Beach sex trial highlights Dubai cultural divide
By Raissa Kasolowsky and Lin Noueihed
DUBAI (Reuters) - Sex on the beach or drunken trysts may not raise eyebrows in many cities, but a recent case in Dubai has exposed a growing cultural divide between native Muslims and Western residents seeking fun in the sun.
The story of a British pair facing possible jail terms on charges of having drunken sex on the beach made headlines around the world, but in Dubai, reports are frequent of hapless foreigners falling foul of local laws that strictly control drinking and ban homosexuality or kissing in public.
Dubai's foreign population has expanded rapidly in recent years, dwarfing the native population, as the Gulf Arab trade and tourism hub tries to put itself on the international map with a promise of tax-free earnings and year-round sunshine.
But balancing its Muslim identity in what remains a deeply conservative Gulf Arab region with the lifestyles of expatriates who comprise over 90 percent of its population is no mean feat.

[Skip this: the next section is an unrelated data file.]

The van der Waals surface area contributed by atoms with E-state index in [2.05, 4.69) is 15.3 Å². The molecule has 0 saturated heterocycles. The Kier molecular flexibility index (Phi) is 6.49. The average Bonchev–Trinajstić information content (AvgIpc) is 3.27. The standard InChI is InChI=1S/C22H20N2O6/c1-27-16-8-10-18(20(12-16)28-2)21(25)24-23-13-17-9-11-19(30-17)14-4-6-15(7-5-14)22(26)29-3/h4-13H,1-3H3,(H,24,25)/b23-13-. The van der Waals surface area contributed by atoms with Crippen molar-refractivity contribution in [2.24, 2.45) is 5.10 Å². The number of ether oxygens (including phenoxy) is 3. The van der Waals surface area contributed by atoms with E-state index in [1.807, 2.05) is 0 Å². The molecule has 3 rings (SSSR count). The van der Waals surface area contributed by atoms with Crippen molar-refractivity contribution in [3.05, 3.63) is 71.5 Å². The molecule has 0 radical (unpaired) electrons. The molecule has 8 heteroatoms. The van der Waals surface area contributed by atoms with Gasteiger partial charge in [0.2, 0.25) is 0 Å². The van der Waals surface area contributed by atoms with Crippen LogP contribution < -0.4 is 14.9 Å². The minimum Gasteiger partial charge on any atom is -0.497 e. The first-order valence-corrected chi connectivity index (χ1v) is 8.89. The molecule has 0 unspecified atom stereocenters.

"Everybody who lives in this country, whether they are citizens or expats, can sense how massively difficult it is to be a minority in your own country and feel such pressure on your habits, your language, your religion," said Abdel-Khaleq Abdullah, an Emirati political scientist.
Residents from the Indian subcontinent, mainly laborers, almost certainly comprise the largest group in Dubai but the issue is so sensitive that the government of the United Arab Emirates did not release a breakdown of national origins in the results of its last census.
"We are at the point where we need to talk about this frankly," said Abdullah. "We feel that our identity and all its components are under threat... The fundamentals of the entire growth model need to be rethought to fit our demographic needs."
Dubai has nurtured an image as a glamorous, cosmopolitan city with ambitious projects such as the world's tallest tower, yet its 80,000 or so nationals feel their values are eclipsed. Continued...